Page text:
A tale about friendship and camaraderie is always one to warm the heart.
It’s fortunate, then, that Ni no Kuni 2 has friendship and camaraderie in droves. Following on from Ni no Kuni: Wrath of the White Witch that reached the West back in 2013, Ni no Kuni 2: Revenant Kingdom takes us on another magical journey through faraway lands with an unlikely group of heroes in tow. It’s a tale completely separate from the first, following a new protagonist — the young King Evan — on a quest to unite the countries of his world in a treaty of peace.
Ni no Kuni 2 is a traditional JRPG at its finest; a shining example of how a classic formula can be updated and brought into the modern age. Practically every moment spent with the game is delightful in a myriad of ways; from the gorgeous art design that brings each location to life to the fantastic localisation work that’s gone into the writing and dialogue, there’s so much to love. But let’s start with the game’s world.
A gorgeous world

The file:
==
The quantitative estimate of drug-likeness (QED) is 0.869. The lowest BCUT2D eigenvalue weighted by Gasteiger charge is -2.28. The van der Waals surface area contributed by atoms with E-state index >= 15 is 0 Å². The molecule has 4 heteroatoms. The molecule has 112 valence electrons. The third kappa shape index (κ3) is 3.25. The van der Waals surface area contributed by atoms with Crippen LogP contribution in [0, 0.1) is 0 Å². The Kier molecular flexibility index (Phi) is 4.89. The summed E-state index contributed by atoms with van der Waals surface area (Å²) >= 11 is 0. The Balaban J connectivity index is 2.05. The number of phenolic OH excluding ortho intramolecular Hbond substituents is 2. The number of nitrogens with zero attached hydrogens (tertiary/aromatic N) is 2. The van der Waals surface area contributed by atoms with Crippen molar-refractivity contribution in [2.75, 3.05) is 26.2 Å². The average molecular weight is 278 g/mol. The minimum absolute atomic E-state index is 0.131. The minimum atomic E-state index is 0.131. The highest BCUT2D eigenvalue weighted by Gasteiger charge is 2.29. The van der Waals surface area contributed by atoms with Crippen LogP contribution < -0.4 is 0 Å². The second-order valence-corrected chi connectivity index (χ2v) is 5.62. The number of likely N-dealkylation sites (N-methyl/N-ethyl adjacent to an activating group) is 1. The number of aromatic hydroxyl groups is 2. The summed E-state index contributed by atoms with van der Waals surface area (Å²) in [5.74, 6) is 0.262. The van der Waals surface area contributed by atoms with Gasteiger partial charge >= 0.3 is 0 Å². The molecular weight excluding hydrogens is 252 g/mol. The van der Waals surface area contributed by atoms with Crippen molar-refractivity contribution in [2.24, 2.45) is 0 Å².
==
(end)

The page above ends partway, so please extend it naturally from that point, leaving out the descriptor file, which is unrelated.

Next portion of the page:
While the first Ni no Kuni had anime veterans Studio Ghibli on its staff, producing the animated scenes for the game, the second has been created completely in-house at Level 5. That’s not to say that it’s lacking the same level of charm though. The animation might not quite have that signature Ghibli feel to it, but the world of Ni no Kuni 2 and the characters that inhabit it are no less well-realised and bursting full of life. Each main nation that you’ll visit throughout your time with the game is completely unique from the last, each with its own story to tell and plenty of nooks and crannies to explore. The level of innovation and variation that’s gone into designing the locations is nothing short of extraordinary, and you’ll be ‘ooh’-ing and ‘aah’-ing in delight throughout the game as you feast your eyes on its incredible backdrops.